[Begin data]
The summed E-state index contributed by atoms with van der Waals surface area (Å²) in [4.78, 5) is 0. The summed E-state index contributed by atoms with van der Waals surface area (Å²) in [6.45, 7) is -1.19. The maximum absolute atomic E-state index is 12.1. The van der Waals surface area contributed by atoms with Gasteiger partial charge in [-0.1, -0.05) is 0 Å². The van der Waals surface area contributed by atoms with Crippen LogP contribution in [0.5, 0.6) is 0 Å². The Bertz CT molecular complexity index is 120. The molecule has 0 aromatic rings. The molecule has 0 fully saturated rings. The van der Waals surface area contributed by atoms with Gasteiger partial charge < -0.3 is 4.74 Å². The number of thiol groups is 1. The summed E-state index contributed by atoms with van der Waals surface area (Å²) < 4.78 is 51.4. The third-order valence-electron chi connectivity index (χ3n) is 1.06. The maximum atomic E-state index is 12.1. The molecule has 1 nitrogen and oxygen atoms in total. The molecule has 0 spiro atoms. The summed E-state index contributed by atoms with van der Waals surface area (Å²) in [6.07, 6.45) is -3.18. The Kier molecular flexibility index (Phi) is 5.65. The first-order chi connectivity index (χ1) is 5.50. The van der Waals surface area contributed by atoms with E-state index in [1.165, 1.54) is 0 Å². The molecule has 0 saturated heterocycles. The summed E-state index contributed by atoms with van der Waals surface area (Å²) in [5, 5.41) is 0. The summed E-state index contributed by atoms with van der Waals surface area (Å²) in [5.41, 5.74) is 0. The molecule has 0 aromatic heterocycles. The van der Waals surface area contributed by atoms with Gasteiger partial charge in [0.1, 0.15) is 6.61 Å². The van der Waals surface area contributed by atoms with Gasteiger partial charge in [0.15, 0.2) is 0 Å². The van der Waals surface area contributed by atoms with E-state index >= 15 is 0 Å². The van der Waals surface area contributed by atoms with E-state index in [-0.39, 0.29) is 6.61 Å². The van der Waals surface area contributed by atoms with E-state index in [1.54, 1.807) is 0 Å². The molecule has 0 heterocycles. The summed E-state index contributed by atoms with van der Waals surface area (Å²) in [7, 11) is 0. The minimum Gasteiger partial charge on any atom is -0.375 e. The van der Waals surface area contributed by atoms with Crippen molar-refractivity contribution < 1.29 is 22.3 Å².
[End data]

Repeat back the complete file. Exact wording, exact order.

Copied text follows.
The summed E-state index contributed by atoms with van der Waals surface area (Å²) in [4.78, 5) is 0. The summed E-state index contributed by atoms with van der Waals surface area (Å²) in [6.45, 7) is -1.19. The maximum absolute atomic E-state index is 12.1. The van der Waals surface area contributed by atoms with Gasteiger partial charge in [-0.1, -0.05) is 0 Å². The van der Waals surface area contributed by atoms with Crippen LogP contribution in [0.5, 0.6) is 0 Å². The Bertz CT molecular complexity index is 120. The molecule has 0 aromatic rings. The molecule has 0 fully saturated rings. The van der Waals surface area contributed by atoms with Gasteiger partial charge < -0.3 is 4.74 Å². The number of thiol groups is 1. The summed E-state index contributed by atoms with van der Waals surface area (Å²) < 4.78 is 51.4. The third-order valence-electron chi connectivity index (χ3n) is 1.06. The maximum atomic E-state index is 12.1. The molecule has 1 nitrogen and oxygen atoms in total. The molecule has 0 spiro atoms. The summed E-state index contributed by atoms with van der Waals surface area (Å²) in [6.07, 6.45) is -3.18. The Kier molecular flexibility index (Phi) is 5.65. The first-order chi connectivity index (χ1) is 5.50. The van der Waals surface area contributed by atoms with E-state index in [1.165, 1.54) is 0 Å². The molecule has 0 saturated heterocycles. The summed E-state index contributed by atoms with van der Waals surface area (Å²) in [5, 5.41) is 0. The summed E-state index contributed by atoms with van der Waals surface area (Å²) in [5.41, 5.74) is 0. The molecule has 0 aromatic heterocycles. The van der Waals surface area contributed by atoms with Gasteiger partial charge in [0.1, 0.15) is 6.61 Å². The van der Waals surface area contributed by atoms with Gasteiger partial charge in [0.15, 0.2) is 0 Å². The van der Waals surface area contributed by atoms with E-state index >= 15 is 0 Å². The van der Waals surface area contributed by atoms with E-state index in [-0.39, 0.29) is 6.61 Å². The van der Waals surface area contributed by atoms with E-state index in [1.54, 1.807) is 0 Å². The molecule has 0 heterocycles. The summed E-state index contributed by atoms with van der Waals surface area (Å²) in [7, 11) is 0. The minimum Gasteiger partial charge on any atom is -0.375 e. The van der Waals surface area contributed by atoms with Crippen molar-refractivity contribution < 1.29 is 22.3 Å².